Hi All,

Please see below link

Cabinet gives nod to Real Estate Bill - The Times of India

Hope this brings positive changes in the real estate sector. We will have to wait and see the implications of these changes in common man's life who aspire to buy a home to live not to speculate (gain profits)...!!

Regards,
Muni
Read more
Reply
1 Replies
Sort by :Filter by :
  • all from moneycontrol:

    The Cabinet on Tuesday approved Real Estate Regulatory Bill that is expected to bring about a sea change in the business practice of real estate developers. Implementation of the same will take time as it involves land and land is a state subject. If you are looking to buy a property, here's how you will benefit when the Bill becomes a law:




      Developers can launch projects only after getting all relevant clearances.
      Developers cannot offer any pre-launch sales without the regulatory approvals.
      Authorities have 15 days to approve or reject a project.
      Construction to begin only after the developer's website has displayed all details of the project including receipt of clearances.
      The buyers are entitled to full refund with interest in case of delay in projects.
      Realty developers will have to maintain a separate bank account for every project to ensure funds raised for one project is not diverted.
      It will be mandatory to keep 70% of the buyers’ funds in a separate bank account to ensure timely completion of projects.
      Developers cannot take more than 10% of the advance from buyers without a written agreement.
      Builders will have to use photographs of actual site for advertisements purpose. Failure to do so will attract a penalty which may be up to 10 percent of the project cost.
      Repeat offenders may land in jail.



      Hailing the Cabinet's approval of real estate regulatory bill , realtors' body NAREDCO on Tuesday said the proposed law will bring transparency in the sector, while helping home buyers in redressal of their grievances. The Cabinet approved the Real Estate (Regulation and Development) Bill. It provides for setting up a regulator for the realty sector and having provisions like a jail term of up to three years for developers who make offences like putting up misleading advertisements about projects repeatedly.
      "It is a welcome step. We had been waiting for the same since long as it would bring buyers at ease along with transparency and respect to the sector," National Real Estate Development Council (NAREDCO) President Naveen Raheja said in a statement. The proposed law will protect the interest of all stakeholders and also help check unscrupulous players in the sector, he added.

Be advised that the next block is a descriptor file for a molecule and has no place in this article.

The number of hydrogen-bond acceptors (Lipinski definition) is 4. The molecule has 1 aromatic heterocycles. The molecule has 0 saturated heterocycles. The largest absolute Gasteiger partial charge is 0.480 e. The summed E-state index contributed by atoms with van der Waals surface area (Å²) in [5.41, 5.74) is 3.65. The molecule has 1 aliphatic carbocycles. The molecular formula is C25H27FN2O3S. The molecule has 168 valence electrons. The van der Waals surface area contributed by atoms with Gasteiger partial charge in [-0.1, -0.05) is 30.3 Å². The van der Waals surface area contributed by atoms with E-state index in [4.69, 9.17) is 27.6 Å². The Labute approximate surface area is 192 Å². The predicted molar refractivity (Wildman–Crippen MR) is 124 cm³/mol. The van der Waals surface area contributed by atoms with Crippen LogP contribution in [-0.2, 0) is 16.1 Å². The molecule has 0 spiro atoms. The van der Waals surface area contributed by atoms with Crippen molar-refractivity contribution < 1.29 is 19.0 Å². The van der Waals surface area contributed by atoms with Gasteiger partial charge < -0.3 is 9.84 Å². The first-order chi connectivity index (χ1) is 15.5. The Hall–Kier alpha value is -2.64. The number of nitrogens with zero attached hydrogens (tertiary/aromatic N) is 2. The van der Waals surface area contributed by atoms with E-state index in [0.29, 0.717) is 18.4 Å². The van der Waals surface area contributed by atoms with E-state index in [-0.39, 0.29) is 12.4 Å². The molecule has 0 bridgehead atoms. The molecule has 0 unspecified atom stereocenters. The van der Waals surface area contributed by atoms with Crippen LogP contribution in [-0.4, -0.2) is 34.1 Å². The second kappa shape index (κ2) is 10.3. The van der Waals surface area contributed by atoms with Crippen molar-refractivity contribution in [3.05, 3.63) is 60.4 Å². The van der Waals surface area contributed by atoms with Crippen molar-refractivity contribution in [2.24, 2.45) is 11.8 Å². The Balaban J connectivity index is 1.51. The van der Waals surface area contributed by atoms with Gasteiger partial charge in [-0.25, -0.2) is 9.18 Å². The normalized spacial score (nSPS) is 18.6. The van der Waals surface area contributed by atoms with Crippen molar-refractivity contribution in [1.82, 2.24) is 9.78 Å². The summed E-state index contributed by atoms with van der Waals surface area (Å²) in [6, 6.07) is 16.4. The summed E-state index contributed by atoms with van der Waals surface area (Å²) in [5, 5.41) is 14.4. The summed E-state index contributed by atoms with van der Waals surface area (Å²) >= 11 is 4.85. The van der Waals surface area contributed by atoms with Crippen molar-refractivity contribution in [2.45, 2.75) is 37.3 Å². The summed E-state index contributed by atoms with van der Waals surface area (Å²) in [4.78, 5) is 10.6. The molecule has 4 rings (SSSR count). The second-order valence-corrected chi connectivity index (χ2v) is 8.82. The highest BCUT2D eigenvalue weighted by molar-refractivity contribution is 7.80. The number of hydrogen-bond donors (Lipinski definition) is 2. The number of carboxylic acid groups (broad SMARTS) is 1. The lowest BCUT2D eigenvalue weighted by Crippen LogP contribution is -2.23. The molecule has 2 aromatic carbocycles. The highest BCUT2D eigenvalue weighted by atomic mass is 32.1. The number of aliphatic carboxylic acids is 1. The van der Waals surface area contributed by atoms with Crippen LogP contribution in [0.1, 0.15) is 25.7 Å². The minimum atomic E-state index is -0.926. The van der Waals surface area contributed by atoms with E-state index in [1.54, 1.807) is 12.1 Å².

"This now would help to establish a regulatory authority for enforcing fair practice and accountability norms and fast track dispute resolution mechanism in real estate transactions," Raheja said. Commenting on the bill, global realty consultant CBRE South Asia Chairman & MD Anshuman Magazine said: "Real estate regulator bill should have been more balanced (while) taking view of challenges faced by developers and consumer grievances."

      "While consumers need protection, for real estate development to happen more efficiently, and in a transparent manner, administrative reforms are required urgently," he added. The bill intends to make it mandatory for developers to launch projects only after acquiring all statutory clearances from relevant authorities. It also seeks to make it mandatory for builders to clarify the carpet area of the flat.


      The Cabinet on Tuesday cleared the Real Estate Regulator Bill, but did not take up the Food Security Bill, saying it will be discussed on Friday.

      Sources said the Congress is likely to push for an ordinance on the Food Security Bill, despite divisions within the government. While ministers like Kamal Nath want an ordinance, others such as agriculture minister Sharad Pawar want the Bill to be discussed in Parliament. The Opposition too wants a discussion in Parliament and has been demanding that a special session be held.

      Meanwhile, the Real Estate Regulator Bill may spell good news for home owners. The Bill, which the real estate sector has vigorously opposed, contains provisions for jail terms to developers who cheat buyers.

      Also, builders will not be allowed to divert money paid by home-buyers to other projects.

      The Bill also provides for a refund if a project is delayed. Under the proposed new law, builders will be able to sell property only after getting all necessary clearances.
    CommentQuote